Perhaps the least-known member of the World Bank Group, the IFC is a distinct organization with its own funding, supplied by the 174 member-governments and its internally generated profits, most of which are derived from its investments in paper securities and which it uses to finance the institution’s growth. In 1999, the IFC approved $3.5 billion in loans and investments while marshaling another $1.8 billion in loans from private financial institutions, such as Chase Manhattan Bank or Credit Suisse First Boston, for 255 projects in 77 countries.
The organization is not deaf to its critics. Under its new director, Peter Woicke, the agency is calling attention to its “frontier investments” in the poorest countries and its “extending the reach” initiative, which gets money to home-grown enterprises as various as a cement factory in rural Albania, a pastry shop in Israel’s West Bank and a tea company in Vietnam. Mark Constantine, the IFC’s manager of corporate relations, notes that 40 percent of the agency’s funds are lent to developing countries’ financial sector, “a key way we reach small and medium-sized businesses.” Environmental groups do credit the IFC with improving transparency and being more ecologically friendly since it hired an ombudsman last year.
IFC officials insist that many of the franchises it finances, especially those arrangements with Coca Cola, build transferable business and entrepreneurial skills, and that the Domino’s franchises help to empower the black population in South Africa. And it justifies investment in the luxury development El Gouna on the grounds that the hotel complex creates as many as 5,000 jobs and acts as a magnet for growth in the region.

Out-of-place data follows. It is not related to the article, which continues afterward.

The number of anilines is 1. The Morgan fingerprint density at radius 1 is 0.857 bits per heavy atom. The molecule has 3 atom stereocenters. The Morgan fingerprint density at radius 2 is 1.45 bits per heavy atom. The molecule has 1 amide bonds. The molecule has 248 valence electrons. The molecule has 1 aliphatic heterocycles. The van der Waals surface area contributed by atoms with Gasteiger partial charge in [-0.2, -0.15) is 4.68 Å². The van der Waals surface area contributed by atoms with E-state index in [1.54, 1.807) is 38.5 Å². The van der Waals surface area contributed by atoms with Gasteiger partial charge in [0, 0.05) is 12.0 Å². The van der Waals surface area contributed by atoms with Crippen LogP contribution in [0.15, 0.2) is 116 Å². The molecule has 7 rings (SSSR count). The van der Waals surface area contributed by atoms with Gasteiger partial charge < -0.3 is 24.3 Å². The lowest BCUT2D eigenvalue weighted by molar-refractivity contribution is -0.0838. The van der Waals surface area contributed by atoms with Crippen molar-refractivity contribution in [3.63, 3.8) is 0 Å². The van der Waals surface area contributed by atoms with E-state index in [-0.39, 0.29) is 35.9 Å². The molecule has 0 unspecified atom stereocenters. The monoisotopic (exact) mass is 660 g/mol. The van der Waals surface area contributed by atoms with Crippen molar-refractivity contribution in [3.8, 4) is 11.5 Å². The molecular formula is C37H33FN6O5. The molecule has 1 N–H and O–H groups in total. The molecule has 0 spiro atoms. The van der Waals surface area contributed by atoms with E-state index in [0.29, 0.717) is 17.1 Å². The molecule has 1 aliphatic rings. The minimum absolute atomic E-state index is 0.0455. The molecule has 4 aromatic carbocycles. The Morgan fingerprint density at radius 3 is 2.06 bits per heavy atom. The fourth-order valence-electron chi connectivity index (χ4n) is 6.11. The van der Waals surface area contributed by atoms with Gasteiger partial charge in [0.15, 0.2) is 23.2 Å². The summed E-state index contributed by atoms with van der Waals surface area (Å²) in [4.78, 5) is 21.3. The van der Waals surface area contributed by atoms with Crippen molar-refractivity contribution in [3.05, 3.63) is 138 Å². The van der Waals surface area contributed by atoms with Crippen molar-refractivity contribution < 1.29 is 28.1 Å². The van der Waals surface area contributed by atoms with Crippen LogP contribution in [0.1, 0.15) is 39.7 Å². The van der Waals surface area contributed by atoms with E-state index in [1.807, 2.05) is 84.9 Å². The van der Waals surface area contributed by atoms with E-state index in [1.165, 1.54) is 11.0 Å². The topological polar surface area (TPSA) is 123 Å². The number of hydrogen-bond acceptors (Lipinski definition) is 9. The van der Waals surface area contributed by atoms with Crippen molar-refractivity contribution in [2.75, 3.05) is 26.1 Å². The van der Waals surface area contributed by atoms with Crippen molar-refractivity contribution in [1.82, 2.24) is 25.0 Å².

The project is a particular favorite of Woicke, who came to the agency from J.P. Morgan Asia Securities. “It’s a huge creator of employment and foreign exchange,” Woicke said. Plus, it fulfills the important function of keeping visiting capitalists happy. “I do think that in some of these countries you need a luxury hotel to attract businesspeople to go there and decide on investments,” said Woicke.
Although it is still early in his tenure, Woicke seems unwilling to break with the practice of “cherry picking” deals in developing countries. As a supra-national, government-funded finance agency, the IFC is supposed to handle the neediest cases and leave the obviously profitable deals in the better-heeled developing countries — such as Brazil, Argentina, Mexico, and India — to the private sector. However, a 1996 report by the General Accounting Office, the watchdog arm of the US Congress, found many international bankers complaining that the IFC often cut them out of the best deals. More than one-fourth of all international capitalists and financiers interviewed by GAO investigators complained that “the IFC’s presence conflicted with their participation in a given project.” In particular, representatives of US companies complains the the IFC takes the best deals for itself and cuts out the private sector.
But rather than serving as a “lender of first resort” and financing only the most deserving projects in needy countries, the agency continues to funnel money into projects involving fat-cat companies that, critics say, are best left to the private sector. Some recent business-as-usual deals from the IFC include: